Pass It Up: Why Trans People and Allies Should Abandon the Language of Passing

Ari

By: Ari Stillman

In the transgender community, the term “passing” refers to when a person is consistently seen and recognized as the gender they identify as, even by strangers who don’t know about their trans status or history. For many, passing as the gender they identify as serves as a means to achieving gender euphoria (a sense of satisfaction and comfort with one’s perceived gender), the opposite of gender dysphoria (the discomfort many transgender people feel with their bodies, gendered name and pronouns, clothing norms, and more). Passing is also a safety concern in many cases; the less visibly different from the mainstream cisgender society one appears, the less one needs to worry about possible discrimination and violence.

 

While passing is highly important to many individual trans people – and for good reason – I believe that on the collective scale, this concept is more harmful than many trans people and their cisgender allies realize. It sets arbitrary standards of beauty for trans people which many can’t or don’t wish to meet, erases non-binary and gender non-conforming people, and paradoxically leads to an atmosphere of greater public danger for transgender people.

I used to be a member of a private Facebook support group exclusively for transgender people. It was intended and marketed as a way to share resources, make friends and build support networks, solicit and offer advice and comfort, and share stories, all things that are desperately needed in the trans community. As the group grew in numbers, supportive and helpful posts were quickly crowded out by selfies, invariably captioned with, “Do I pass?”. Most of the comments on these threads were genuinely encouraging and supportive, but I was troubled by the occasional shallow, judgmental reply. Trans people should know, perhaps better than most, the emotional and psychological damage that these types of comments can inflict.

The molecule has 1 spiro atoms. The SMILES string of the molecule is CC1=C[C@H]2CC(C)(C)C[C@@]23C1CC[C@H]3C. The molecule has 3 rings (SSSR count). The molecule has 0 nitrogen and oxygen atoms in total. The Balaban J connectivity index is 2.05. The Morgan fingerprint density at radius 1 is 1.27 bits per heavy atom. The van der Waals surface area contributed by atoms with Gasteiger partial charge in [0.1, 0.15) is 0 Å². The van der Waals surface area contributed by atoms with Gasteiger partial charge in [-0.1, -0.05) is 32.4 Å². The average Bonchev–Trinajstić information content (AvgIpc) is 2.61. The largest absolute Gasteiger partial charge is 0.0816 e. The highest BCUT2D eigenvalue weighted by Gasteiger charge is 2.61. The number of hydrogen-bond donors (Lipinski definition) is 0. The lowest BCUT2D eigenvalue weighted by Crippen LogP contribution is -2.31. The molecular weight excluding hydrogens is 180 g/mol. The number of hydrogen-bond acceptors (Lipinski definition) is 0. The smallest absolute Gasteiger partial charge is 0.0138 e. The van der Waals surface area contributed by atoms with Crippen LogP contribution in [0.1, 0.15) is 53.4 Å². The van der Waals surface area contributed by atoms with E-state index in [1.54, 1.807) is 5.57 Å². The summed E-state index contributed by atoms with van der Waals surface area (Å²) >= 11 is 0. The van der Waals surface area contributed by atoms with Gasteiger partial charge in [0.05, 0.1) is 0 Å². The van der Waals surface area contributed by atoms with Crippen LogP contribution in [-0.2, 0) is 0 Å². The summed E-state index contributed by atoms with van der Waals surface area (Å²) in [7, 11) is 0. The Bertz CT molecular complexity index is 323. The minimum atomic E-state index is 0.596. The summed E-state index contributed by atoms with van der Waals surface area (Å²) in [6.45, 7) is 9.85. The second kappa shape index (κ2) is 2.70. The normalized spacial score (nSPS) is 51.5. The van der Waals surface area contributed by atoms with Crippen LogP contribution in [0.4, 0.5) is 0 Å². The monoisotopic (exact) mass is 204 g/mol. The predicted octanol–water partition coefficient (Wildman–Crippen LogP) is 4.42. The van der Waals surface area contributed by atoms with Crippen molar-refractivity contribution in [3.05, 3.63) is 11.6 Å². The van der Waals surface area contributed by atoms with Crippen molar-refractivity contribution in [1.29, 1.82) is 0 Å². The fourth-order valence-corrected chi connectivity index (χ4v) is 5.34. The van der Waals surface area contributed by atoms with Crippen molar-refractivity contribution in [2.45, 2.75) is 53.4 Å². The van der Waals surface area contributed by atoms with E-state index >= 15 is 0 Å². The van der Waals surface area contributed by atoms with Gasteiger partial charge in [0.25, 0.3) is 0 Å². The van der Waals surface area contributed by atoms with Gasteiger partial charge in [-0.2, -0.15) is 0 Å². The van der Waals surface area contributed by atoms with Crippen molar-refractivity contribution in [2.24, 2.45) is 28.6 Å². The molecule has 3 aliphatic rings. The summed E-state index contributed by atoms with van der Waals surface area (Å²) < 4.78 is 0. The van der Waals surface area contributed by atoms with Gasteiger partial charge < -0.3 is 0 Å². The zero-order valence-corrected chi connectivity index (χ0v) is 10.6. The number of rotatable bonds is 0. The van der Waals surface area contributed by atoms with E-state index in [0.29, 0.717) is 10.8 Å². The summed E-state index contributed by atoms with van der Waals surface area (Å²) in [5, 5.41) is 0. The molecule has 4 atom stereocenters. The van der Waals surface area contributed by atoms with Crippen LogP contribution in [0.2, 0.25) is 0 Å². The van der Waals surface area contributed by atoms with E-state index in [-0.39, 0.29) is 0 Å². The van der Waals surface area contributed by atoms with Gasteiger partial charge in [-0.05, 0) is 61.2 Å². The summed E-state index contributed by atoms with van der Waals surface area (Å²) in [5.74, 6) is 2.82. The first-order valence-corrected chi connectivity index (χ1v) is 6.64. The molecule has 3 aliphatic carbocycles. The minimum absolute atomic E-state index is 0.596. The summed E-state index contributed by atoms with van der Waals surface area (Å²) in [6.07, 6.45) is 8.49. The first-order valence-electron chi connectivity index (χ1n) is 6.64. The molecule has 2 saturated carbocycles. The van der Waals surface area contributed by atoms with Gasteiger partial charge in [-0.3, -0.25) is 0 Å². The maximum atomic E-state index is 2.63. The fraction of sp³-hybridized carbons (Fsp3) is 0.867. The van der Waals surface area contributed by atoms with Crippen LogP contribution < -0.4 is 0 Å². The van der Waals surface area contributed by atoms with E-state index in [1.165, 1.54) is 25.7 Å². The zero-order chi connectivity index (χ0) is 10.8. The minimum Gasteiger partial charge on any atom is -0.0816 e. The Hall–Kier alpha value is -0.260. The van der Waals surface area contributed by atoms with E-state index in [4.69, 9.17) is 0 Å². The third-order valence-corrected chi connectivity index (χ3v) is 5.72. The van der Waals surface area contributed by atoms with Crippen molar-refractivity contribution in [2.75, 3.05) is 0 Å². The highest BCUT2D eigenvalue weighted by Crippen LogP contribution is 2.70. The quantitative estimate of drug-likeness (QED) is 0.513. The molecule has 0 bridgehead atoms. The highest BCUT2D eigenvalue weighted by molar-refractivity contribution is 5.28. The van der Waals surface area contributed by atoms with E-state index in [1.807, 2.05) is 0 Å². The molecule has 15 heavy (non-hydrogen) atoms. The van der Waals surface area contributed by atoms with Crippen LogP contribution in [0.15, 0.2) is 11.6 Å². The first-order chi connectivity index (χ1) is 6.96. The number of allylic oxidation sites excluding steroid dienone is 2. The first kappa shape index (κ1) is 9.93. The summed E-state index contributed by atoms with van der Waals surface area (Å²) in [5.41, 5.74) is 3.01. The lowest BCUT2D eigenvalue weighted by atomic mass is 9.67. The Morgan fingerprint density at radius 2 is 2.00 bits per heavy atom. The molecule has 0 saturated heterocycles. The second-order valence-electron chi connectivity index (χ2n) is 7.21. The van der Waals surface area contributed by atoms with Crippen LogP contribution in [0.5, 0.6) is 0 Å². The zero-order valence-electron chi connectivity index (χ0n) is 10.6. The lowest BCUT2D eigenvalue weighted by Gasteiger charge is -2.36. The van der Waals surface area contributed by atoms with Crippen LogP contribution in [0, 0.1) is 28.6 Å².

More disheartening for me than the rare insensitive comment was the disproportionate amount of value that the posters of these photos placed on their appearances and others’ opinions of them. They seemed to feel that their worth as trans people directly correlated to how well they could pass for (or, to phrase it differently, pretend to be) cisgender; the less gender non-conforming they appeared to others, the better they felt about themselves. As a trans person, I understand the anxiety, discomfort and outright anguish that physical dysphoria can cause, and I don’t want to take away from anyone the euphoria that can come with outwardly appearing as oneself. But as a non-binary person, I also understand that appearing cisgender and presenting as one’s authentic self are not always necessarily interrelated concepts, and that the concept of passing is especially harmful to those who do not fit traditional cisgender standards of beauty.

For many binary trans people – people who identify as strictly man or woman – being seen and identified by others as your true gender can be a badge of honor and source of pride. It signals that you are finally starting to live and be seen totally as your authentic self and triggers a sense of gender euphoria. But what would passing mean for a non-binary person: someone who identifies as a combination of man and woman, neither man nor woman, or outside of such concepts altogether? What of intersex people who present outside our typical norms of appearance? How can one “pass” in the public eye as a gender which is not recognized by society at large?